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Wednesday, October 06, 2004 - Page updated at 12:04 A.M.

Battle against boot-camp virus gets fast track

By Michael J. Berens
Seattle Times staff reporter

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Archive: Boot-camp virus runs rampant
The Defense Department is speeding up development of a vaccine to thwart a virus striking 1 in 10 recruits, Dr. William Winkenwerder Jr., assistant secretary of defense for health affairs, said yesterday.

Winkenwerder, responding to a Seattle Times story on Sunday detailing how a vaccine had been abandoned in 1996 because it was considered too expensive, said he will push to distribute a new oral vaccine by 2006, up to three years earlier than expected.

He called it his "top priority."

The faster-than-normal timetable is pending successful clinical trials and approval by the U.S. Food and Drug Administration.

Boot-camp infection rates have soared to epidemic levels with up to 2,500 recruits a month flooding medical clinics. At least four deaths in the past year are associated with a flulike germ called adenovirus, analysis of military records by The Seattle Times shows.

Hundreds of recruits a year miss training because of the virus and are sent back through boot camp — costing millions of dollars and hindering efforts to quickly deploy troops overseas.

The Pentagon created two pills in 1971 to eradicate the virus but the vaccine was abandoned in 1996 as too expensive. Military foot-dragging and disorganization have delayed efforts to create a new oral vaccine as infection rates have climbed each of the past six years, according to Naval Health Research Center records.

About the virus


Adenovirus is a common virus that attacks the respiratory system, causing labored breathing, sore throat and fever. Most people experience at least one attack by age 10 and recover in a few days. Spread by cough or touch, the germ can be fatal, particularly to children or those with weak immune systems.

The FDA can designate developing drugs as investigational to provide immediate access to critically needed medicines before the process of full licensing is completed. Barr Laboratories of Forest, Va., was awarded a $35.4 million contract in 2001 to make the vaccine.

"It's one of those issues where you look where the problem went wrong. Some say 'it was the bureaucracy.' Well, that's not satisfactory as far as I'm concerned," Winkenwerder said. "We care very much about the risk of illness, and we care very much about the health of our young service members. We are doing everything we can."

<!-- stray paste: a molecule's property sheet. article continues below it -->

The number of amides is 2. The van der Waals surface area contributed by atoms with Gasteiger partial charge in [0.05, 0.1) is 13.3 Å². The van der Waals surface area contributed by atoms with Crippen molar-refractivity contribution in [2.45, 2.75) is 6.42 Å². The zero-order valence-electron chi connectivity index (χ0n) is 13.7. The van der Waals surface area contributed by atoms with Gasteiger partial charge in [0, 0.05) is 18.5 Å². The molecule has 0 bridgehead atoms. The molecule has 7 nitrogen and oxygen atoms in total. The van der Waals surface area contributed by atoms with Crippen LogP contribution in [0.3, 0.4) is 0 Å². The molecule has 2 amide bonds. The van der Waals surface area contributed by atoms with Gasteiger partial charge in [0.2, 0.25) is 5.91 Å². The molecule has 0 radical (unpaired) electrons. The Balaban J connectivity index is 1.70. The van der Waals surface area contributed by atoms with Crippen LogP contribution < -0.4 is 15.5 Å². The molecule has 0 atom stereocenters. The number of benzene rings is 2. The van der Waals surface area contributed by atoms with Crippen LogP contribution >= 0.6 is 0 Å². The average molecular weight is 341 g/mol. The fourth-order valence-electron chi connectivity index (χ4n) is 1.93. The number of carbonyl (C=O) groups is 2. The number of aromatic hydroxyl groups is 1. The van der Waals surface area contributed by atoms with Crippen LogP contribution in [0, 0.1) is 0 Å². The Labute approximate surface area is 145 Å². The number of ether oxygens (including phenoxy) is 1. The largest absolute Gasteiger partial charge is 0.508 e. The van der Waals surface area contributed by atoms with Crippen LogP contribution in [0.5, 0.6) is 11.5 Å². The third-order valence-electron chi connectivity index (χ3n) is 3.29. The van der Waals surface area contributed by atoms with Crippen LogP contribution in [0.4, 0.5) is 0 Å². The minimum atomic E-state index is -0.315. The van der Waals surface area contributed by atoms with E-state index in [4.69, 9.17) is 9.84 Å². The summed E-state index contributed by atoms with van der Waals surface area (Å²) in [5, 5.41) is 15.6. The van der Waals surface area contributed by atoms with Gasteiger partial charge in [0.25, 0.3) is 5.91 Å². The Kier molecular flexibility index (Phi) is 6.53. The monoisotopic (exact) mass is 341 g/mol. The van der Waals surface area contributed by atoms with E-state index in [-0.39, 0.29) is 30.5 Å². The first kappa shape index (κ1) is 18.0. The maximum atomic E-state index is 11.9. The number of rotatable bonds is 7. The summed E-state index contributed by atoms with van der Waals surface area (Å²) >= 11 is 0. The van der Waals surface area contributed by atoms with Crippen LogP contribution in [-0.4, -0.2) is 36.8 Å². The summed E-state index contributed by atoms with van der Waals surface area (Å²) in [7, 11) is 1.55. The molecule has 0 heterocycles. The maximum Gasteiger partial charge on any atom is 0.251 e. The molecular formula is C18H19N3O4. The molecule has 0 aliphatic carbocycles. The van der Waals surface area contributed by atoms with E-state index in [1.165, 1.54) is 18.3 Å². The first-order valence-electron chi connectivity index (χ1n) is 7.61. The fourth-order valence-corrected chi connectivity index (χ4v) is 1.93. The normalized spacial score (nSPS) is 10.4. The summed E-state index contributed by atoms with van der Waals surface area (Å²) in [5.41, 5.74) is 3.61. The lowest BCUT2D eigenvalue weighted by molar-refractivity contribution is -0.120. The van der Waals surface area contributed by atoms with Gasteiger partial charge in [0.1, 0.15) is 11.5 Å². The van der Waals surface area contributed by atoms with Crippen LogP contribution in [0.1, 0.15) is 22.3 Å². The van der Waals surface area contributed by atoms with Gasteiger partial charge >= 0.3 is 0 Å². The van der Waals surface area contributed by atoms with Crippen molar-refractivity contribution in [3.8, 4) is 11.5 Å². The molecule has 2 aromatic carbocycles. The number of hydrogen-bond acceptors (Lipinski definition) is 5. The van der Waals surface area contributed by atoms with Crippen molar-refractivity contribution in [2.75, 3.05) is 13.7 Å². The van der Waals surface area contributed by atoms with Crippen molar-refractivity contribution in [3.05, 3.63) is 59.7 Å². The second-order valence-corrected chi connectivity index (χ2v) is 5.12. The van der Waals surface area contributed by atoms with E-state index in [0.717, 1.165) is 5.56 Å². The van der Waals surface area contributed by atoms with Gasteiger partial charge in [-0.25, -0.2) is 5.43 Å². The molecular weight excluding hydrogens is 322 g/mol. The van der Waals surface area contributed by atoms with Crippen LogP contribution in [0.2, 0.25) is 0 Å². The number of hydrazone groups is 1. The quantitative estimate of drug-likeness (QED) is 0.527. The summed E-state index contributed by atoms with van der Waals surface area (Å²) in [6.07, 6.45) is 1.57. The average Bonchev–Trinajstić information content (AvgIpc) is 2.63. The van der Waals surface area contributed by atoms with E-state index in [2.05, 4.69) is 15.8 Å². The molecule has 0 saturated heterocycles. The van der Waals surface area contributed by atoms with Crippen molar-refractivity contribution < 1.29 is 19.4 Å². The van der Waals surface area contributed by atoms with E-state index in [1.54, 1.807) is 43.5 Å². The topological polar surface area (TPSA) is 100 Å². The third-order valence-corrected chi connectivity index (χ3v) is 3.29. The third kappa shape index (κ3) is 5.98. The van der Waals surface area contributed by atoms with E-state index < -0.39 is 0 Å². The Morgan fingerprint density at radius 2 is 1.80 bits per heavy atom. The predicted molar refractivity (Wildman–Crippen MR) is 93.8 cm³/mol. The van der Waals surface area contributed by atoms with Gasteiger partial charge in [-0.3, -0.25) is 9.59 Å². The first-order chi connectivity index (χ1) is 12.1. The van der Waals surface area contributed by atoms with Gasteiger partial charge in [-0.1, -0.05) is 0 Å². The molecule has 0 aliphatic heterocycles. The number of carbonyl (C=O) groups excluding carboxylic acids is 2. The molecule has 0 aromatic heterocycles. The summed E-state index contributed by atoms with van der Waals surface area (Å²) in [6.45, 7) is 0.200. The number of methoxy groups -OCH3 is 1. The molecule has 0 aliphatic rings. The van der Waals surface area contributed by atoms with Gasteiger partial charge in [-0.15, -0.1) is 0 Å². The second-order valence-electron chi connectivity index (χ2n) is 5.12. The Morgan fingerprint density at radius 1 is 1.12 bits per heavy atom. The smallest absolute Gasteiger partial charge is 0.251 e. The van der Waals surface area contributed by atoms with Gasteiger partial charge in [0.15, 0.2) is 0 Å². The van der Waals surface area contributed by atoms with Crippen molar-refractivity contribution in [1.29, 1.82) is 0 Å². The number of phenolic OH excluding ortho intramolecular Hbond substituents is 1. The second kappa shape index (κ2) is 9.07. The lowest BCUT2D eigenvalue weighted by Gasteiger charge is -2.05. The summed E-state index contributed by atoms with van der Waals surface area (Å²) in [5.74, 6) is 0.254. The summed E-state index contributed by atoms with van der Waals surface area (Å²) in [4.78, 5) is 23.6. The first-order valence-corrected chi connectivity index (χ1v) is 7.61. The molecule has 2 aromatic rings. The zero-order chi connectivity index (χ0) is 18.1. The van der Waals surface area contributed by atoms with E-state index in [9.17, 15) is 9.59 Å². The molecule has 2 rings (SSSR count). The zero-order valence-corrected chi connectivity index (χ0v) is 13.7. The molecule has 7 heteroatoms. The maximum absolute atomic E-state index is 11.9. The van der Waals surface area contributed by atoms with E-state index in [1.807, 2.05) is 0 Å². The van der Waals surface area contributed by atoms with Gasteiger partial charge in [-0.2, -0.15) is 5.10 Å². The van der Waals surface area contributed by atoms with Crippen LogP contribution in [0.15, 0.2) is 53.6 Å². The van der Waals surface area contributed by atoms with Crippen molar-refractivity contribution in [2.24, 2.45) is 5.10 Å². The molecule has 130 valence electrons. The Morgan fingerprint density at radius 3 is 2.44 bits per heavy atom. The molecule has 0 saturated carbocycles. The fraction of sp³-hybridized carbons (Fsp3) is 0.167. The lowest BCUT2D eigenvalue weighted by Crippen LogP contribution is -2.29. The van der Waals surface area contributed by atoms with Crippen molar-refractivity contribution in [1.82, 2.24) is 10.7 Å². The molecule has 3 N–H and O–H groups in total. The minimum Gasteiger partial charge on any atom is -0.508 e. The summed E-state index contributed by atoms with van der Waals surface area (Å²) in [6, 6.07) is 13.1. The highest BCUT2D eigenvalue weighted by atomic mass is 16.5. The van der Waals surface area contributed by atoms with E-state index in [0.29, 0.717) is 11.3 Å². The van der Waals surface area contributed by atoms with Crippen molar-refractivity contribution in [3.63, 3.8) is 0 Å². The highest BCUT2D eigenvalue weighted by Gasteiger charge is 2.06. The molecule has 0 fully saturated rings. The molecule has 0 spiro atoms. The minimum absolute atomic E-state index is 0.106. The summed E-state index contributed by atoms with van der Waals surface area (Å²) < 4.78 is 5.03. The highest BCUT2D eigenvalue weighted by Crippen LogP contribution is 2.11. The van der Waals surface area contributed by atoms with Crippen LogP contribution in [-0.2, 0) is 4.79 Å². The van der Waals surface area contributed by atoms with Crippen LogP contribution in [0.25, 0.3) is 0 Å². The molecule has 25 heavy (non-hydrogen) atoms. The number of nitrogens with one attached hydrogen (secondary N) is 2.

Winkenwerder and other military officials said yesterday that doctors are exploring other remedies, such as improving boot-camp hygiene, stepping up efforts to treat ill recruits who are reluctant to seek care, and using antiviral medications, such as ribavirin.

Adenovirus is a common respiratory virus that causes sore throat, fever and labored breathing. Most people contract the virus and recover on their own within four days. However, the virus is life-threatening for some.

The germ is spread by cough or touch and flourishes inside barracks where dozens of fatigued recruits, stressed to their physical limits, sleep head to toe, often in buildings with poor air circulation and a single sink for washing hands, according to records at the Army Surgeon General's Office.

Some bases are experimenting with waterless soap to clean hands, an alcohol-based lotion that instantly kills germs while drying in seconds.

More than a dozen families of service members contacted The Seattle Times this week with stories of recruits discouraged or belittled for seeking medical care. In some cases, family members said, recruits were provided superficial examinations and pushed back into the field with little more than an over-the-counter remedy.

Winkenwerder said he is unaware of any widespread problems within the eight largest basic-training centers where outbreaks have been centered. He said doctors have established the nation's most comprehensive adenovirus-virus tracking system, but efforts are limited to the military.

He said he thinks the virus also thrives outside the military, such as in college dormitories, and said a study launched this year through the University of Iowa could show the virus is the culprit behind civilian deaths attributed to other causes.

Michael J. Berens: 206-4642288 or mberens@seattletimes.com

Copyright © 2004 The Seattle Times Company

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